Old ones best for Fergie
United boss pays respect to young rival Villas-Boas but insists he has it all to prove
FOR those scrutinising the Old Trafford touchline tomorrow, Alex Chapman Ferguson and Luis Andre de Pina Cabral e Villas-Boas would seem classic contrasts.
A former shop steward against a scion of Portuguese nobility. A 69-year-old with a young team against a 33-year-old trying to rejuvenate an old team. Closer scrutiny reveals they share common ground, a windswept outpost on the banks of the Clyde called Largs where both were moulded as managers.
Ferguson's eyes lit up yesterday at the mention of Inverclyde National Sports Centre, at the scene where Jimmy Johnstone took a rowing boat into the shipping lane but forgot the oars. Ferguson learned his managerial trade there. Rather more recently, Villas-Boas did his C, B, A and pro licences at Largs alongside the likes of Ally McCoist and Ian Durrant. Scottish Football Association coaching staff still talk of Villas-Boas's huge “determination” to graduate from Largs with the skillset to succeed.
“Largs coaching schools over the years have always been very good,'' said Ferguson, talking before training at Carrington. “When I went there it was full of fantastic coaches who gave you a good grounding for your future.” He has followed Villas-Boas's progress with interest, noting the trophies at Porto, and hearing the talk that the new boy might even be good enough to steer Chelsea to the Premier League title. “It will be an incredible achievement. Absolutely. That somebody so young could go and do that would be incredible. For a young man coming to Chelsea it's a great challenge. It's a hard challenge at his age but he's acquitted himself very well and his team have responded. You hope, as a new manager, that you get an immediate response and he's got that.” At the same age, Ferguson was taking his first steps into management.
“I was 32, but it was only a part-time team I was taking over at East Stirling. It was about five pounds a week (for the players) and I was running two pubs in Glasgow. The one common denominator is that you want to be successful. I set about in determined fashion that I wasn't going to fail. I'd chosen that life. I'd been an engineer and I made up my mind that I wasn't going to go back to engineering. “I took all my coaching badges when I was young – 23 years of age – so I'd prepared to be a manager. “I gave that advice to Darren (his son), who went to Warwick College and did a course in business management and got his badges. You have to do that – you have to show anybody who interviews you for a job that you're ready to be a manager.” Villas-Boas proved at Academica de Coimbra and Porto that he was ready for the challenge. Chelsea is a leap in expectation levels and squad experience.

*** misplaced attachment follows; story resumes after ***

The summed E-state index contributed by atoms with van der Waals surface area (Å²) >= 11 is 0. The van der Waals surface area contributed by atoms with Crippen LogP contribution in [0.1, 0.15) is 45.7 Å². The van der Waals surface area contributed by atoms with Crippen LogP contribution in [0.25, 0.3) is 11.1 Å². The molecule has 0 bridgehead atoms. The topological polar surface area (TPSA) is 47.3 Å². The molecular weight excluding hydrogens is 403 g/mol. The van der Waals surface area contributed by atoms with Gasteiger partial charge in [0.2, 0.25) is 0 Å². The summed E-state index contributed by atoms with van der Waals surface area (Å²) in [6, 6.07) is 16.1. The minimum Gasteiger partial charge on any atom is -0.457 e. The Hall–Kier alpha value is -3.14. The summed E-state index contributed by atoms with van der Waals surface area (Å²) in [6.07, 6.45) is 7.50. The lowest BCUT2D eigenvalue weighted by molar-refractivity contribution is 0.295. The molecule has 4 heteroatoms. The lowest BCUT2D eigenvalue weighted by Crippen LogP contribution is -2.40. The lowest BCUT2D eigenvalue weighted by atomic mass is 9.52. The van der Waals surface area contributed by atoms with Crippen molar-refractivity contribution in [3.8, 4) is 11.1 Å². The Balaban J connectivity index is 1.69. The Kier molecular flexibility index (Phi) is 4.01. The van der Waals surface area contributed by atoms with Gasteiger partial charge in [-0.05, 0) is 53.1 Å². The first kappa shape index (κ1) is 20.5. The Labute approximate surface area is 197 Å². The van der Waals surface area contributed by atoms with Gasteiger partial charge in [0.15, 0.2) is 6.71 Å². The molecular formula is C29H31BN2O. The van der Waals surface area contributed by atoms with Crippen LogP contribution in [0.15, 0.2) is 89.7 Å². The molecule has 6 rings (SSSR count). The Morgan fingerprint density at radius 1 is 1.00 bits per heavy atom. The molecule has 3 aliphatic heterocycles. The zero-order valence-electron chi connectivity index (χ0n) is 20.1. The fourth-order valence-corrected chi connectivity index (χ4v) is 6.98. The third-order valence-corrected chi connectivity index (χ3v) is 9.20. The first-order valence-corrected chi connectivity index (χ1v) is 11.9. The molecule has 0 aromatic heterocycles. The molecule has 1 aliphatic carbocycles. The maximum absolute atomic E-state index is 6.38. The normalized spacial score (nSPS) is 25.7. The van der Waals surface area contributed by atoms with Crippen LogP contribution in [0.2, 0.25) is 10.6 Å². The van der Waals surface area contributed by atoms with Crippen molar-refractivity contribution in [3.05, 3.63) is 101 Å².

Being the same generation as many of the players, especially with the thirtysomethings such as Frank Lampard, John Terry and Didier Drogba, was not an issue for Villas-Boas, Ferguson argued. Good managers earn respect whatever their age. “When I went to St Mirren I had Ian Ure as a player who was older than me (by two years),'' continued Ferguson. “But I got him the job at East Stirling to replace me. I think Ian is still working in a borstal in Ayrshire somewhere (Kilmarnock). “I was 36 when I went to Aberdeen. Bobby Clark, the goalkeeper, was maybe 33 but I didn't have too many older players to deal with.''
He sees certain echoes in his arrival at Old Trafford and Villas-Boas's at Stamford Bridge. “There are similarities from when I came from Aberdeen. “I'd achieved something at Aberdeen and that helped me. It's the same with Villas-Boas. He won the Europa League and the Portuguese league last year with Porto and that stands him in good stead. After that, the impression that the players get from him in terms of his knowledge of the game and man-management skills … that's all in the future. “I never had a problem dealing with people round about my age. My advice to any young manager is that you should never seek a confrontation because it's always around the corner, in all shapes and forms, particularly the performance on the football field.''
As Ferguson talked more about Villas-Boas, his tone changed slightly, dropping a degree or two of the initial warmth towards the new boy and reminding his audience of the quality of his own peers. Managers needed to do their apprenticeships, learn the ropes. “If you go back a few years, clubs were giving jobs to players who were just finishing their careers like Trevor Francis and Ray Wilkins,'' continued Ferguson. “That, to me, was quite surprising. That's changed and experienced managers are coming to the fore again – look at Roy Hodgson, a great example of that. Harry Redknapp is experienced and changing things round at Tottenham. I'm more pleased that experienced managers are being highlighted than young managers.
“The young managers have more of a future. Their time will come. I'm pleased clubs are not ignoring the values of experienced managers.” The old ones are the best? Villas- Boas has a lot to prove. United and City are the teams to beat, the ones who invested shrewdly and swiftly in the summer while third-placed Chelsea still have issues with Fernando Torres. Ferguson dislikes rivals being written off, knowing that it makes team-talks easier for canny coaches like Villas-Boas. “Chelsea are in a nice position,'' Ferguson said. “Nobody's talking about them and that's an advantage. The competition over the last six or seven years has been ourselves and Chelsea. So we're not dismissing them.''
One stat indicates Chelsea's threat. If they score tomorrow, it will be their 50 th Premier League goal against United. United's sorcerer aims to deny the Chelsea apprentice.